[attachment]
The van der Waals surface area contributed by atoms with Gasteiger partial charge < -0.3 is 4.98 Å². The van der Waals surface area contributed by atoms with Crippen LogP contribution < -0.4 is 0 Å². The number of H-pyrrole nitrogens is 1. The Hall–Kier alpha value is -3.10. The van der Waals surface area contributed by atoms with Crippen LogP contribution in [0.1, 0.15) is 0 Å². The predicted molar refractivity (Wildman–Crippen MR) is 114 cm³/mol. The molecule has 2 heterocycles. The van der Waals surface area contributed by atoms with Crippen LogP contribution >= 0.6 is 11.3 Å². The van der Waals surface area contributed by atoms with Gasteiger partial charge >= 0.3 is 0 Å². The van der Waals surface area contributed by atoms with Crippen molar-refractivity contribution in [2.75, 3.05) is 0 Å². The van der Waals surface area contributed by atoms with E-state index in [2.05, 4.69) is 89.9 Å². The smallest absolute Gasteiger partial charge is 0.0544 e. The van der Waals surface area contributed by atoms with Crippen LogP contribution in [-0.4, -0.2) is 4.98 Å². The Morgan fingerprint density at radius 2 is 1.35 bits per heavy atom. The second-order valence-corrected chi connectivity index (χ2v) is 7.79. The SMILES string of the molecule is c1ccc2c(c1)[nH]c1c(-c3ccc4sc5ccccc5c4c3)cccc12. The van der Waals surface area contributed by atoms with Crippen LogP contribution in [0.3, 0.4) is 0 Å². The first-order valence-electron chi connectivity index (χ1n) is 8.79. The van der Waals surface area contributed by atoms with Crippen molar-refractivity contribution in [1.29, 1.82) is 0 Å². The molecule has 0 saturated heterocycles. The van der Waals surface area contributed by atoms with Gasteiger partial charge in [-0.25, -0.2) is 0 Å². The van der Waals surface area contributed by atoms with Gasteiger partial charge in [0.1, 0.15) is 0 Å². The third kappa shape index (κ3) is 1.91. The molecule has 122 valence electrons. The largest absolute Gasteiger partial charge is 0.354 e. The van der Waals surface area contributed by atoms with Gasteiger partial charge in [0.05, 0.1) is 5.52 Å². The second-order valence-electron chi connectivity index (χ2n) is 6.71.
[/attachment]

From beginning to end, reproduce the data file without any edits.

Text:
The van der Waals surface area contributed by atoms with Gasteiger partial charge < -0.3 is 4.98 Å². The van der Waals surface area contributed by atoms with Crippen LogP contribution < -0.4 is 0 Å². The number of H-pyrrole nitrogens is 1. The Hall–Kier alpha value is -3.10. The van der Waals surface area contributed by atoms with Crippen LogP contribution in [0.1, 0.15) is 0 Å². The predicted molar refractivity (Wildman–Crippen MR) is 114 cm³/mol. The molecule has 2 heterocycles. The van der Waals surface area contributed by atoms with Crippen LogP contribution >= 0.6 is 11.3 Å². The van der Waals surface area contributed by atoms with Gasteiger partial charge >= 0.3 is 0 Å². The van der Waals surface area contributed by atoms with Crippen molar-refractivity contribution in [2.75, 3.05) is 0 Å². The van der Waals surface area contributed by atoms with E-state index in [2.05, 4.69) is 89.9 Å². The smallest absolute Gasteiger partial charge is 0.0544 e. The van der Waals surface area contributed by atoms with Crippen LogP contribution in [-0.4, -0.2) is 4.98 Å². The Morgan fingerprint density at radius 2 is 1.35 bits per heavy atom. The second-order valence-corrected chi connectivity index (χ2v) is 7.79. The SMILES string of the molecule is c1ccc2c(c1)[nH]c1c(-c3ccc4sc5ccccc5c4c3)cccc12. The van der Waals surface area contributed by atoms with Crippen LogP contribution in [0.3, 0.4) is 0 Å². The first-order valence-electron chi connectivity index (χ1n) is 8.79. The van der Waals surface area contributed by atoms with Crippen molar-refractivity contribution in [1.29, 1.82) is 0 Å². The molecule has 0 saturated heterocycles. The van der Waals surface area contributed by atoms with Gasteiger partial charge in [-0.25, -0.2) is 0 Å². The van der Waals surface area contributed by atoms with Gasteiger partial charge in [0.1, 0.15) is 0 Å². The third kappa shape index (κ3) is 1.91. The molecule has 122 valence electrons. The largest absolute Gasteiger partial charge is 0.354 e. The van der Waals surface area contributed by atoms with Gasteiger partial charge in [0.05, 0.1) is 5.52 Å². The second-order valence-electron chi connectivity index (χ2n) is 6.71.